Europe

Face masks to become mandatory in shops and supermarkets in England from next week

British Prime Minister Boris Johnson wears a face mask during a visit to the London Ambulance Service NHS Trust. Source: AFP

People in England will soon have to wear face coverings inside shops to help prevent the spread of coronavirus.

Face masks will become mandatory in shops and supermarkets in England from next week, the British Government said on Tuesday.

The announcement follows comments by cabinet minister Michael Gove on Sunday that masks should not be made mandatory, contradicting indications from the prime minister last week.

"The Prime Minister has been clear that people should be wearing face coverings in shops and we will make this mandatory from July 24," said a statement from Boris Johnson's Downing Street office.

"There is growing evidence that wearing a face covering in an enclosed space helps protect individuals and those around them from coronavirus," it added.

Face masks have been mandatory on public transport in England since 15 June, and Health Secretary Matt Hancock will formally extend that to shops and supermarkets on Tuesday, said Downing Street. 

Those who fail to wear a mask could face a fine of up to $123 AUD with enforcement to be carried out by the police. 

Fears of second virus wave in UK

Meanwhile, scientists have warned a second coronavirus wave in Britain this winter could see 120,000 deaths in hospitals alone in a "reasonable worst-case scenario".

The Academy of Medical Sciences report, commissioned by the government's chief scientific adviser Patrick Vallance, urged immediate action to mitigate a second wave.

With hospitals also battling seasonal flu cases, a second wave could eclipse the current outbreak resulting in up to 120,000 deaths between September and June next year.

Nurses treat coronavirus patients at Frimley Park Hospital in Surrey.
New modelling predicts up to 120,000 more deaths in the UK from coronavirus if no action is taken.
AAP

The modelling does not include deaths in care homes or the wider community, and assumes no government action to prevent a fresh surge in cases.

Britain has seen almost 45,000 deaths so far in the first wave - the highest toll in Europe and third only to the United States and Brazil.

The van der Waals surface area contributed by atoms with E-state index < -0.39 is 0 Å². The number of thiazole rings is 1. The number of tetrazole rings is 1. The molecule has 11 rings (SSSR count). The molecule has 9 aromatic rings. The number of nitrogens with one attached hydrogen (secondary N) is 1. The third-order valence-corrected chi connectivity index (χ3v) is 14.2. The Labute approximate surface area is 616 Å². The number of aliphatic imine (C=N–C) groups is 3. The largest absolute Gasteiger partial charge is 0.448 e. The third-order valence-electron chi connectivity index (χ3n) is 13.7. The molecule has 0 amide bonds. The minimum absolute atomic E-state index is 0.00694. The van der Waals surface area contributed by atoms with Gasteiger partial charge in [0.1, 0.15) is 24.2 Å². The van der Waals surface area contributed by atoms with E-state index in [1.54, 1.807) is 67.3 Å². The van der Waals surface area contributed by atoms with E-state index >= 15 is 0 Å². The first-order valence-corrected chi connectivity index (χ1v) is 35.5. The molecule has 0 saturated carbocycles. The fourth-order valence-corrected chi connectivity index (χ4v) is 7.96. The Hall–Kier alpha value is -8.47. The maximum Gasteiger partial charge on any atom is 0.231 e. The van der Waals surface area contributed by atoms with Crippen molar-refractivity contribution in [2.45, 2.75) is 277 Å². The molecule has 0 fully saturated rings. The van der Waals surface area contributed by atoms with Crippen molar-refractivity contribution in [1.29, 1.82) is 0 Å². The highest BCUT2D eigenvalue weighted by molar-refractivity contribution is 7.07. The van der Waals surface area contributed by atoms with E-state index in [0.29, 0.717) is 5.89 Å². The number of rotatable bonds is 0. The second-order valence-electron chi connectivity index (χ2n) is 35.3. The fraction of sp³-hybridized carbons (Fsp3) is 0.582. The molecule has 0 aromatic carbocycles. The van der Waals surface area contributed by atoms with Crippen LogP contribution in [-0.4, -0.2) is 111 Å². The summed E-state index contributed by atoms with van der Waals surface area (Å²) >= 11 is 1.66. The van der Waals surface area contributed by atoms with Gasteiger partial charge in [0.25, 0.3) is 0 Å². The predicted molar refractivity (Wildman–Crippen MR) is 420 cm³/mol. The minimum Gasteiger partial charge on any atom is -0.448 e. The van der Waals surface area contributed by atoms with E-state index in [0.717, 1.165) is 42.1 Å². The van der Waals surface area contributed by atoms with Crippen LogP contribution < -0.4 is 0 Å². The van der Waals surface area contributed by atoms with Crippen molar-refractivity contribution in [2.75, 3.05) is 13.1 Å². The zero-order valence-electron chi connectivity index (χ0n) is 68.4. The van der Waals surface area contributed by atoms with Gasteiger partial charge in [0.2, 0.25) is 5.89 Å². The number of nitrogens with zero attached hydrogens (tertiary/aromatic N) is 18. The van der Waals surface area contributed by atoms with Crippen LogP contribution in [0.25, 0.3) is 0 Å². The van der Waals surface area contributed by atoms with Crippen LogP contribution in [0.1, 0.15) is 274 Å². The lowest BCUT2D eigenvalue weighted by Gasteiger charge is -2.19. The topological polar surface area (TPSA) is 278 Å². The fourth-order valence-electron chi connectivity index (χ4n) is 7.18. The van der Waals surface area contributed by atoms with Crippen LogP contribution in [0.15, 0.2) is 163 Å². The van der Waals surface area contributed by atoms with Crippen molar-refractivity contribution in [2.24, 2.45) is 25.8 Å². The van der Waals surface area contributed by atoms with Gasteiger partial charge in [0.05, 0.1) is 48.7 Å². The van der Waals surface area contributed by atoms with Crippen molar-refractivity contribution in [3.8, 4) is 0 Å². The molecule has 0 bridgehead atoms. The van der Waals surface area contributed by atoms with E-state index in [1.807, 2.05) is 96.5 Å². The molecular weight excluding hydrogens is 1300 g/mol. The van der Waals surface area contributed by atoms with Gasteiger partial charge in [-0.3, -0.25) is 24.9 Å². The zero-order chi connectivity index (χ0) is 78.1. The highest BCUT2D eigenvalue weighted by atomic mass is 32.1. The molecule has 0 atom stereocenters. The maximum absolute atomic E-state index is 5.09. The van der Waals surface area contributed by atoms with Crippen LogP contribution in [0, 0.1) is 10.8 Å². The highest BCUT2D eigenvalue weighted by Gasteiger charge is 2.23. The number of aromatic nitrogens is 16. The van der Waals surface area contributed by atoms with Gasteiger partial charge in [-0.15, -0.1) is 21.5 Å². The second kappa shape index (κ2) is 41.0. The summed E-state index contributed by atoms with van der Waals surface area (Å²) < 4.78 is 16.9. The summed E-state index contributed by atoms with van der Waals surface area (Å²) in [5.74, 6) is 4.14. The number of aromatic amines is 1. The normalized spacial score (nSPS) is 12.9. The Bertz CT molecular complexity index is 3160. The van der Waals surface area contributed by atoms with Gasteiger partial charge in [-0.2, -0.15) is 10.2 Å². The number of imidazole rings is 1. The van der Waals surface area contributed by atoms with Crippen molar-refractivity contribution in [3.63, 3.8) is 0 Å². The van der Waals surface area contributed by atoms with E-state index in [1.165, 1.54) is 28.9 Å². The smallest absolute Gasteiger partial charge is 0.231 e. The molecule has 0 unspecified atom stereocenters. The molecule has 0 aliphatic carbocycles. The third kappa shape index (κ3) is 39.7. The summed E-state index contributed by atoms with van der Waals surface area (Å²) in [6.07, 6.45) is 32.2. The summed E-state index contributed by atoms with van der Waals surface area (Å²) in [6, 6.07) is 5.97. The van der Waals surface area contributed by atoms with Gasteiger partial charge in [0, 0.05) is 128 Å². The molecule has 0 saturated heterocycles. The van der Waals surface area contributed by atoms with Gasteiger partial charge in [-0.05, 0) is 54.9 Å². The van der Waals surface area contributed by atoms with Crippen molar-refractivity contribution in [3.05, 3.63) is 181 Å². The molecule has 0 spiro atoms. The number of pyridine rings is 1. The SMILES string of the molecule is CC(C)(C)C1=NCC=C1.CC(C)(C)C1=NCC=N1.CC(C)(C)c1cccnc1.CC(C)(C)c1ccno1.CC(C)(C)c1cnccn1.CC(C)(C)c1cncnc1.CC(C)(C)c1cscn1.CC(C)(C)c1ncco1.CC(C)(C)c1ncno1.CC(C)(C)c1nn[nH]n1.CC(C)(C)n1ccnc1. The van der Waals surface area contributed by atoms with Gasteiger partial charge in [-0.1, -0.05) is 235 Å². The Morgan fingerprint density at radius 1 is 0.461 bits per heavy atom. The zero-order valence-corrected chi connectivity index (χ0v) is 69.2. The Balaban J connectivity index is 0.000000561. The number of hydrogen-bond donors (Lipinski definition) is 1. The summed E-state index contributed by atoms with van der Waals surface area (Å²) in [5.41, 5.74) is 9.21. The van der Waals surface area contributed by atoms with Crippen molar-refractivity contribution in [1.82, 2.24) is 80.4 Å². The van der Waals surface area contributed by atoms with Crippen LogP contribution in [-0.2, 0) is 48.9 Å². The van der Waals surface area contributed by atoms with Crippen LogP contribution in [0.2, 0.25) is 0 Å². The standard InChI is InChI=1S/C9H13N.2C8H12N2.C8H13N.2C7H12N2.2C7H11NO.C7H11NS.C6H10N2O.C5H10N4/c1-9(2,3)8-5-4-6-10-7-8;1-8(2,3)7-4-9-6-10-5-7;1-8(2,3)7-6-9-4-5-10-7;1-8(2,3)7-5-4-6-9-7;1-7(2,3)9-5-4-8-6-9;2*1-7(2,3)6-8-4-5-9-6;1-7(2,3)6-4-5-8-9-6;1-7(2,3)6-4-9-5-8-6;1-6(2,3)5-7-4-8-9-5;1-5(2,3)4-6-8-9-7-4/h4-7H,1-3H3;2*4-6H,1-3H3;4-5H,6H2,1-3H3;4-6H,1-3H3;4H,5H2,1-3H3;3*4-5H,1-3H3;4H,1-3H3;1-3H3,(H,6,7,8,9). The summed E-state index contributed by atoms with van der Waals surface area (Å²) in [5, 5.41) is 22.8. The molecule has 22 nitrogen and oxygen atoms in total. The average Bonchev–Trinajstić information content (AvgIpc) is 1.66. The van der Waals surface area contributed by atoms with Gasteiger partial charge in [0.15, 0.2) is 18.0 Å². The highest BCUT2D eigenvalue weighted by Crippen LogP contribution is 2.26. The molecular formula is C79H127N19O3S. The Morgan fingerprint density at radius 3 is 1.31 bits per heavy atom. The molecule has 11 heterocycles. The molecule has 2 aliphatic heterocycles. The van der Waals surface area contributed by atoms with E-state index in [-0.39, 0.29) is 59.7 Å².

The latest predictions are based on an assumption that the R rate - which measures how many people an infected person is expected to infect - rises to 1.7 from September.

The scientists also modelled for a lower increased R rate of 1.5, which would lead to 74,800 deaths.

Police officers outside St Thomas' Hospital where British PM Boris Johnson is in intensive care
Police officers outside St Thomas' Hospital where British PM Boris Johnson was in intensive care.
AAP

The R rate is currently between 0.7 to 0.9 across the whole country, according to the latest government figure published last Friday.

Stephen Holgate, who led the study Academy of Medical Sciences study, said the 120,000 figure was "not a prediction but it is a possibility".

"The modelling suggests that deaths could be higher with a new wave of COVID-19 this winter, but the risk of this happening could be reduced if we take action immediately."

The report calls for "intense preparation" this month and next to prevent the country's state-run National Health Service (NHS) from being overwhelmed.

That includes work to minimise community transmission, a public information campaign and ensuring enough protective equipment for frontline medical and social care staff.

The government has been criticised for an initially relaxed response to the outbreak.

Critics said a national lockdown should have been imposed earlier and contact tracing maintained, while there have also been questions about testing capacity.

Stay-at-home restrictions are now being eased in a bid to kickstart the country's stalled economy but there remains concern about rising numbers of cases in some areas.

Mr Johnson said last Friday he was in favour of localised responses to outbreaks rather than again having to order the whole country to be shut down.

Residents in metropolitan Melbourne are subject to stay-at-home orders and can only leave home for essential work, study, exercise or care responsibilities. People are also advised to wear masks in public.

People in Australia must stay at least 1.5 metres away from others. Check your state’s restrictions on gathering limits.

If you are experiencing cold or flu symptoms, stay home and arrange a test by calling your doctor or contact the Coronavirus Health Information Hotline on 1800 020 080. News and information is available in 63 languages at sbs.com.au/coronavirus

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